Insight measures and tracks 8 different key brain states: attention, focus, engagement, interest, excitement, affinity, relaxation and stress levels. These are also in the range of emotions someone with dementia experiences, but they may have increasing difficulty understanding and expressing it. At least from a research perspective, I think this has a lot of application for dementia care and being able to accomodate the care to the person’s mood, such as with Ambient Assisted Living.

The Emotiv Insight will also be capable of detecting facial expressions such as blinks, winks, frowns, surprise, clenches, and smiles. This has some obvious benefits in dementia care, either as carers to gain a better understanding of the moods and cognitive functions, and also for researchers/health professionals who want to understand the behavioral and psychological patterns that accompany dementia. This is the next generation of the BCI technology that allows paralyzed individuals to drive their wheelchair or to type, so it has some great potential!!

Insight is fully compatible with Android, iOS, Mac, Linux and Windows Platforms – it has a software program that allows you to look at all the fun stuff it is recording. In dementia care, this means you could also have a view of how their brain AND their moods are changing over time. This has implications for adjusting medications and level of care as well.

EmotiveThey reached their Kickstarter goal and will launch the product in Summer 2015 at $299. The video on their Kickstarter page is pretty exciting (for me!), check it out here:

Empatica has designed the Embrace watch and the E4 wristband.

Embrace is a watch that can track your activity, stress, and overall balance. Embrace makes it very easy to monitor physiological stress, arousal, sleep and physical activity. Embrace is designed to bring a better lifestyle to people that live with epilepsy (but seizures also happen in people with dementia): they get an alert when an unusual event happens, like a convulsive seizure, warning them and their loved ones. You can check your entire day in a glance in a way that is easy to understand. Not only during exercise, but also at work, during your commute, during the night. If you push yourself too much, the Embrace watch will gently remind you with a vibration, that you need some time to recover. You can customize it to suit your needs and behavior. It costs $200 and you can order through their website.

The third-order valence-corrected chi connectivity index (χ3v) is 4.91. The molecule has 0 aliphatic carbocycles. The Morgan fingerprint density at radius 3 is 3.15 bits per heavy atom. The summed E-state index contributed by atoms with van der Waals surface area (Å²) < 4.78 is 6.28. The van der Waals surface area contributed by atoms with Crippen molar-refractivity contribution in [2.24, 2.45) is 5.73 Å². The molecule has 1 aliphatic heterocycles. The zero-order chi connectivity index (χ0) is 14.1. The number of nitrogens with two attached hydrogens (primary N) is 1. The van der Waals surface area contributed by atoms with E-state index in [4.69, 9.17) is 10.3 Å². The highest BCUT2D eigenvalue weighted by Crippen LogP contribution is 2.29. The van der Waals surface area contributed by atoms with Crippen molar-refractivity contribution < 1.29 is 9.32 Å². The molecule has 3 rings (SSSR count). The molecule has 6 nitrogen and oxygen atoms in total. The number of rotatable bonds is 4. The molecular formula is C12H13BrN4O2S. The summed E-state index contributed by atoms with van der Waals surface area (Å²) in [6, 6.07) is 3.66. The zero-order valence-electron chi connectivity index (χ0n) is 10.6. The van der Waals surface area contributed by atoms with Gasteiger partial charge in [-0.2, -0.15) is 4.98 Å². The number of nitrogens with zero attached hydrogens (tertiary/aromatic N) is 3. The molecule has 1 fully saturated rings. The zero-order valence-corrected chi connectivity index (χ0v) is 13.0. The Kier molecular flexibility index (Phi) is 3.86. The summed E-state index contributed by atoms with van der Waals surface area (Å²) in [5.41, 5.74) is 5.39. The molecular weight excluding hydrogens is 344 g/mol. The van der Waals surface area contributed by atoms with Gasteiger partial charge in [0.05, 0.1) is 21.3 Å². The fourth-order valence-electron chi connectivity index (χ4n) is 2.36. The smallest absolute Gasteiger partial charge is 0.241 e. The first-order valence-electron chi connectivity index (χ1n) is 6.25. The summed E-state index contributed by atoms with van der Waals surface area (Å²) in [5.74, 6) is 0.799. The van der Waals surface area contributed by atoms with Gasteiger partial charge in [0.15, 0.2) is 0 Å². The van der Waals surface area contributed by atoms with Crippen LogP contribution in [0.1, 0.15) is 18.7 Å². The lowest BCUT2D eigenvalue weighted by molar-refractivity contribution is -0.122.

The E4 measures Blood Volume Pulse (BVP), from which heart rate, heart rate variability (HRV), and other cardiovascular features may be derived, captures motion-based activity and marks physiological signals, and measures sympathetic nervous system arousal and to derive features related to stress, engagement, and excitement. And, of course, you can manage this health data and share it with relevant parties. It costs $1690, so might be a bit on the expensive end, but if you compare that to the cost of a hospitalization or care facility placement, it could be worth your money.

Epson Pulsense  – The Epson Pulsense smart watches are wrist-worn lifestyle management devices costing $130-200, depending on which model. They are fitness-focused smart devices that use bio-sensors and an internal accelerometer. Pulsense Watch has the features of a watch and a screen display, while Pulsense Band is screen-less, lighter, and more stylish.

Pulsense Wristband measures heart-rate, activity level and calories burnt by analyzing the amount of light reflected by red blood cells. It also tracks sleep patterns. The screen-less band has a built-in memory of 480 hours and the information can automatically be sent to your computer, tablet, or smartphones through having the application (app) on your device.

In dementia care, this device would likely be used to monitor daily activities and basic biometrics (heart rate, sleep pattern, activity level). The accelerometer would also be helpful to detect falls. The watch gathers health-related information such as calories intake, activities, heart-rate, and hours of sleep, and how restful sleep was. The two models are shown below, and a review can be read here.